What we never see is the knife enter Marion’s body. And this is where Hitchcock differs from his cheaper imitators in the slasher genre: Hitchcock uses his own technical expertise (that same expertise that the Observer reviewer pooh-poohed in his short-sighted review), including the shrieking violins of Bernard Herrmann’s musical score, which are more effective in terrifying the audience than more “realistic” sound effects would have been. And so as the $40,000 sinks with Marion’s car and her body into the swamp, Hitchcock has successfully shifted our attention, and our sympathy, to Norman. Turns out the movie is really about Norman, with his pitiable subjection to his invalid mother, and his understandable motivation to shield her from the consequences of her psychotic actions: “Mother just goes a little mad sometimes. We all go a little mad sometimes.”

We do have conflicting loyalties, I think, as we hope that Sam and Marion’s sister Lila (Vera Miles), aided by Martin Balsam as the private investigator Arbogast, will find out the truth, but we still sympathize with the essentially likeable, shy, awkward Norman, who hopes they don’t. The murder of Arbogast comes as another shock, but it is certainly less effective for today’s audience than it would have been in 1960. Playing with his technical toys again, Hitchcock shows Arbogast in close up as he falls down the stairs after being stabbed, utilizing a back-projection technique that makes it seem as if the floor is coming up to meet us. In our age of post-Star Wars and computer-generated special effects, the shot appears clumsy to modern eyes—it’s a shot that has not aged well.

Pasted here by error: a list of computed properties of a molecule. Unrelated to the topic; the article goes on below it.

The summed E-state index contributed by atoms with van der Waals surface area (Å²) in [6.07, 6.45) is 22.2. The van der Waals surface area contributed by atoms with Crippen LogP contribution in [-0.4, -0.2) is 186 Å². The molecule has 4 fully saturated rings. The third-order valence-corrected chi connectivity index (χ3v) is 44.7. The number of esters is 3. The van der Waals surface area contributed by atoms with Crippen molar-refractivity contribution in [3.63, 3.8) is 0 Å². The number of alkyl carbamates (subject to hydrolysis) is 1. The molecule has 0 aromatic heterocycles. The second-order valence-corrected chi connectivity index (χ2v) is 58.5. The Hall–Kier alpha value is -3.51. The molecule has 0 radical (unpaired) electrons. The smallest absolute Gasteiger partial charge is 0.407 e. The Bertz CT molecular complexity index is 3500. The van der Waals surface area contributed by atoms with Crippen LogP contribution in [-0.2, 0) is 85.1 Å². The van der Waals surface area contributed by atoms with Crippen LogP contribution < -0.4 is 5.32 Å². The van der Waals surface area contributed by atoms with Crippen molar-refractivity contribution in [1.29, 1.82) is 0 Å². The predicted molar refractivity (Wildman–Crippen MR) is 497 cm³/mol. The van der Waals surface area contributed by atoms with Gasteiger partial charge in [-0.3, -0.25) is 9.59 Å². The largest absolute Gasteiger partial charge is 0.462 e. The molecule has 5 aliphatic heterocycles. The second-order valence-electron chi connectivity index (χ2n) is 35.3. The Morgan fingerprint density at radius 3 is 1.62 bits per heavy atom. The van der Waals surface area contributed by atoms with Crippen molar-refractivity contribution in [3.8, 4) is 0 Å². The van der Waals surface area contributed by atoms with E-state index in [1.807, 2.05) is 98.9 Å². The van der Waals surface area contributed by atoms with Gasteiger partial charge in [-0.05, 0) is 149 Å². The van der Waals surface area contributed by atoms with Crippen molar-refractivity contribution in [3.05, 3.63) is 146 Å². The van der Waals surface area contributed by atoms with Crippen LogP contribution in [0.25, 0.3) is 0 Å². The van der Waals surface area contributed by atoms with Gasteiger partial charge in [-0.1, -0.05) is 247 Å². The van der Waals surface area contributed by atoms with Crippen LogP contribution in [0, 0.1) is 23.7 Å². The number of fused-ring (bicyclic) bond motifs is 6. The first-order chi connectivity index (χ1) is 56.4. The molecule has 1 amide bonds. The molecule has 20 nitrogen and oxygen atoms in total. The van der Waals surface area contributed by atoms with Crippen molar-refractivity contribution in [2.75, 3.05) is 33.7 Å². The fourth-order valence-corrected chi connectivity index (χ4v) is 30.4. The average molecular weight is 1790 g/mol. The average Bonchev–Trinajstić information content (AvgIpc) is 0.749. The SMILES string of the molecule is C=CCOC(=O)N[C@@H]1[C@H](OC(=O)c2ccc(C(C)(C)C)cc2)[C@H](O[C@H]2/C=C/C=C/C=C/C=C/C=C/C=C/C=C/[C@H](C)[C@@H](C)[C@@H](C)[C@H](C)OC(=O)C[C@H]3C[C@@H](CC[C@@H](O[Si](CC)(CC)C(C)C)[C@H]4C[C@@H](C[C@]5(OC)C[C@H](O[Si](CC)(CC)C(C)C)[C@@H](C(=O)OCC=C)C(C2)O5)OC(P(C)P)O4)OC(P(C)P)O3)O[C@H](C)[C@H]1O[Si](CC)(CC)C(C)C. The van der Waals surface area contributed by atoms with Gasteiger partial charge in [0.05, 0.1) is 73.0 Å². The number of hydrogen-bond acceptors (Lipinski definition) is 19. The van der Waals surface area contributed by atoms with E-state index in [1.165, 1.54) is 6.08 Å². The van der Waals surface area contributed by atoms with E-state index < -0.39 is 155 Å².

But just as effective as ever is the climactic scene of the film, when Vera Miles finds “Mrs. Bates” in the basement of the spooky house, and discovers she is a corpse preserved by her son’s taxidermy, just before the knife-wielding Norman enters, dressed in mother’s clothes, hoping to add a third corpse to his recent binge. When Aristotle, the world’s first drama critic, talked about “reversal” as the most important part of the dramatic plot, he particularly had in mind the end of Sophocles’ Oedipus the King, where Oedipus finds that the killer he has been looking for is himself. By instinct or design, Hitchcock creates in Psycho a similar reversal, wherein we as the audience discover that the murderer we’ve been looking for is, in fact, the character we may have been identifying with. No wonder Hitchcock’s publicity for the film begged viewers not to reveal the ending.